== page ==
Monday, September 7, 2015

Do you LOVE what You're Writing?

Years ago I got a great piece of advice from the blog of another writer, and I'll never forget it. If I could remember who it was, I would give them credit for it here. For all I know they got this advice from someone else themselves. Since then, I've heard other people say it, so it might be one of those things that's been repeated so often that no one can remember who actually came up with it. Anyway, the advice was this: Before you start writing a novel, ask yourself some questions.
  1. Do you love this idea? If you don't, think about something else. To make the reader love the story, you have to love it first. Plus, writing a book is hard work. You need to love it so that you can get through those dark times when you want to quit.
  2. Can you walk away from it? If you can push the idea down, not write the book, maybe it just isn't ready yet. Sometimes an idea needs to sit in the back of your brain a while before it becomes everything it can be. Let your creative minions work on it while you do something else.
  3. What do you love about it? Do you love the plot or just the main character? Maybe you should put the character in a new story, or maybe you need to find a better character for the amazing plot you already have. In other words, I think it's important to love more than one aspect of a book before you write it.
Let me add some advice of my own. I have a friend who desperately wants to be a writer. The problem is, she starts off in love with a story, but after a while that love fades away. She eventually stops writing. I've given her the following advice; although, it hasn't helped her. But maybe it will help you. First, understand this: You will not be in love with your book through the whole process. I like to compare writing a book to getting married. You fall in love, go through all the giddy preparations, and you vow to love each other forever. Then, reality strikes. Marriage (writing) is hard. The honeymoon ends, and you start wondering what you got yourself into. Well, most people don't run out and get a divorce. They realize that their significant other has flaws, and sometimes those flaws are going to make them crazy. Marriage takes hard work. If you want to stay married, you put time into building a stronger relationship. Same with writing a book. You will not ALWAYS love your story. I go through a love/hate thing with my books. After the strong emotions I have for a new story start to wane, I remind myself that I will fall in love with it again. I just need to keep going. This is where the work comes in. Keep your head down and keep working. How do you fall in love with your book again? It is possible to rekindle that old flame. Here are a few things to try during those dark moments when you want to throw the whole thing in the trash and move on.
  1. Re-read what you've already written. This will often remind me of why I fell in love with it in the first place, and I'll be able to continue on from where I left off.
  2. Tell someone about it. If re-reading what you've written doesn't help, talk to someone about it. Be careful not to tell someone your plot if it's fascinating, and you're afraid they're going to use it themselves. I never talk to other writers about what I'm working on. Instead, I will talk to my non-writer friends of family members. Sometimes this works, and I will feel the butterflies in my stomach again. Time to run back to the computer.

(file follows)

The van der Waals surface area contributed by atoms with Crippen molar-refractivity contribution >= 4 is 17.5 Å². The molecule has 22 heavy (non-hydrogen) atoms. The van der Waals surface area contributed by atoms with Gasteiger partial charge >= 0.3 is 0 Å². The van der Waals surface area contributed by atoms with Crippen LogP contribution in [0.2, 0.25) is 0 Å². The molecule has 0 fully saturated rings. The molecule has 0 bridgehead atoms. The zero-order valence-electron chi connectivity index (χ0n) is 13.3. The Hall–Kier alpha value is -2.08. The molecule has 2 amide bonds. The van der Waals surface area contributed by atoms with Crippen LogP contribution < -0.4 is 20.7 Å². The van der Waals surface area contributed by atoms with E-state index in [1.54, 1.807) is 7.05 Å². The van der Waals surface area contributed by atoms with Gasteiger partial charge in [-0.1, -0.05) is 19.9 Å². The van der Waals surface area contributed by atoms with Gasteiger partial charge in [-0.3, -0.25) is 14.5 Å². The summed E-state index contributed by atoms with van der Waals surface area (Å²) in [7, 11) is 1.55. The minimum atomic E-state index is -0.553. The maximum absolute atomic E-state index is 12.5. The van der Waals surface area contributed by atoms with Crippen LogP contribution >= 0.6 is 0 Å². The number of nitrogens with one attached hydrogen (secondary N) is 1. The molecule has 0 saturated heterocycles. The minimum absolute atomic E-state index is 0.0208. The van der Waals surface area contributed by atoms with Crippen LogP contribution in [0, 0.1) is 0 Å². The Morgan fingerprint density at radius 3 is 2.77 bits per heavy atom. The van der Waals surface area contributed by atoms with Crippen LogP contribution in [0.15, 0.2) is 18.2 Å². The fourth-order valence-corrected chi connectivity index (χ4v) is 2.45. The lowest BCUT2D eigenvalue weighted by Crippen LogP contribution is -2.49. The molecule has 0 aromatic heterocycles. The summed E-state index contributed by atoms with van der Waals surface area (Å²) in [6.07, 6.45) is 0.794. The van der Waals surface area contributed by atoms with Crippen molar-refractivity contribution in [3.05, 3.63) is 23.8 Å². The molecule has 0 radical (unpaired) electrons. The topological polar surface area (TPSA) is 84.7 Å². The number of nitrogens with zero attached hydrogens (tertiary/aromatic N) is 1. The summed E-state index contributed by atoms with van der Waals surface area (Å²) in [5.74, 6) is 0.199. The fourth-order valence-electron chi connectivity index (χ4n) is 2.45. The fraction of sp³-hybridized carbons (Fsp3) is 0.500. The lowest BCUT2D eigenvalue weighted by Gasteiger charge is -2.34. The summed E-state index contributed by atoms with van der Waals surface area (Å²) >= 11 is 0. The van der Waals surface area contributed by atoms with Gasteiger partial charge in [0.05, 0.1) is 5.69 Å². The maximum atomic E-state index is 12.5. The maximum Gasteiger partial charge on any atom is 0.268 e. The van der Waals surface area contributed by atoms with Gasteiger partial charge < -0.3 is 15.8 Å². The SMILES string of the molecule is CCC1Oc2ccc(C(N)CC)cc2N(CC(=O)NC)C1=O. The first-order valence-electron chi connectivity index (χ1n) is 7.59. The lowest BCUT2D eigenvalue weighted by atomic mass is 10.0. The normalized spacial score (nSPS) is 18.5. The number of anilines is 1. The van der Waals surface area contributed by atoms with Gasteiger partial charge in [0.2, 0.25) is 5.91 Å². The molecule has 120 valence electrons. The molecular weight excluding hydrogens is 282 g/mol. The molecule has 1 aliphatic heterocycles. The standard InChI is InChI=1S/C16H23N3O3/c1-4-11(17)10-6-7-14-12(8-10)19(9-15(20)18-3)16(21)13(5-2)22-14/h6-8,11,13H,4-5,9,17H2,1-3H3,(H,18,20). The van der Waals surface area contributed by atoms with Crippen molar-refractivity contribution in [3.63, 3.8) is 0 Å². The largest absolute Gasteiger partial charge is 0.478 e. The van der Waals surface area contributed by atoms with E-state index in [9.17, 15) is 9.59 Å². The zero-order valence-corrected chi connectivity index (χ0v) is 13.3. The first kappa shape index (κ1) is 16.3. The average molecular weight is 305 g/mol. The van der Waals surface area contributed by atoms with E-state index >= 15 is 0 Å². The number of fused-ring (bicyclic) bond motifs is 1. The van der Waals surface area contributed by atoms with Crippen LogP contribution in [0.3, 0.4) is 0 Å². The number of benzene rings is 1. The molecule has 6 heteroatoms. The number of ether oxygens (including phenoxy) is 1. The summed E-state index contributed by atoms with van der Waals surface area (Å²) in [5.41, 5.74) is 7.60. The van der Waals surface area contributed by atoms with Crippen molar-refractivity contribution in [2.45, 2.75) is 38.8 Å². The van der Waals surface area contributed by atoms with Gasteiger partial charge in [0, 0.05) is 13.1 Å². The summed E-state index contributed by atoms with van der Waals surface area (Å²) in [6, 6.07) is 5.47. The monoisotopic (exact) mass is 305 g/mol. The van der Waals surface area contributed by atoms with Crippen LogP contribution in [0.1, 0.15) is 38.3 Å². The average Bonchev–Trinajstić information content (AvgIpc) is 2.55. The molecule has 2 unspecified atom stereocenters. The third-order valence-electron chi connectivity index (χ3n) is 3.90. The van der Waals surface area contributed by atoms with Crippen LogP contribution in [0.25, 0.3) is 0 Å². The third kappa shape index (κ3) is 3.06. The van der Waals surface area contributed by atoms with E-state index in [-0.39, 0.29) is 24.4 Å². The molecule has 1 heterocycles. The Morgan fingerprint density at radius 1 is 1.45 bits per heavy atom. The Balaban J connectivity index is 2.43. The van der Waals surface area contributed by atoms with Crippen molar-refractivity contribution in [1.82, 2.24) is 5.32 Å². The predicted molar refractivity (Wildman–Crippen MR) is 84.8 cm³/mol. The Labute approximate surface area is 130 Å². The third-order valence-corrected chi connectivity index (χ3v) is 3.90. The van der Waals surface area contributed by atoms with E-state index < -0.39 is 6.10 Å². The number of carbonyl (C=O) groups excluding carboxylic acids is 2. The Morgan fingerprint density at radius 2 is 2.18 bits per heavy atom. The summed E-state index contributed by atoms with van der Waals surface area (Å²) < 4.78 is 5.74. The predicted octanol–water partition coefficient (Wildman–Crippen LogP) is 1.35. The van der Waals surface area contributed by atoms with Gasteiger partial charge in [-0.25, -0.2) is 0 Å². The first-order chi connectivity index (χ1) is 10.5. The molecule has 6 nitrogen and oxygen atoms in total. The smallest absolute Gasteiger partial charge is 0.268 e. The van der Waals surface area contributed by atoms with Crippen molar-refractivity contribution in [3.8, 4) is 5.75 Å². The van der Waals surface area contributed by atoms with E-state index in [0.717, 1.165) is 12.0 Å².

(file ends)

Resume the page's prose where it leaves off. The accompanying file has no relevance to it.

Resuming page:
3. Put it aside. Sometimes you just need a break. If the above things don't help, put the story aside and do something fun. Take a hike, or go see a movie, or read a great book. You might just need some time to get your creative juices flowing again. You could even do a little work on a future book (do an outline or write some scene that might go into your next book).
In the end, you need to remember that the feeling will return. If you loved your characters and your plot, you will love them again. Just keep writing.

Wednesday, September 2, 2015


Had to take a break from all the world building, and I came across a cool book on Amazon. This book is called Plot Your Book in a Month with Scrivener and it is written by Stephanie Draven. Now, I've had Scrivener for quite a while, and I LOVE it! But I still have no idea of all it's capable of. That's when this book comes in.

Here is where you can find it on Amazon if you are interested.

Anyway, I've only done the first few exercises, but it's already been SO helpful.

Did you know you could use the character template provided in Scrivener to keep pics and info on each character? Me either.

Did you know you could add individual cards to each character's portfolio like a card on Traits and one on Flaws? Me either.

Seriously, this is a great book, but you do have to know something about Scrivener in order to use it. The author doesn't go into detail on how to do various things. Although, she does provide some images so that you can see what she did and maybe figure it out for yourself. When it comes to computer stuff, I suck, but I have been able to keep up with her so far.

I highly recommend this book to writers.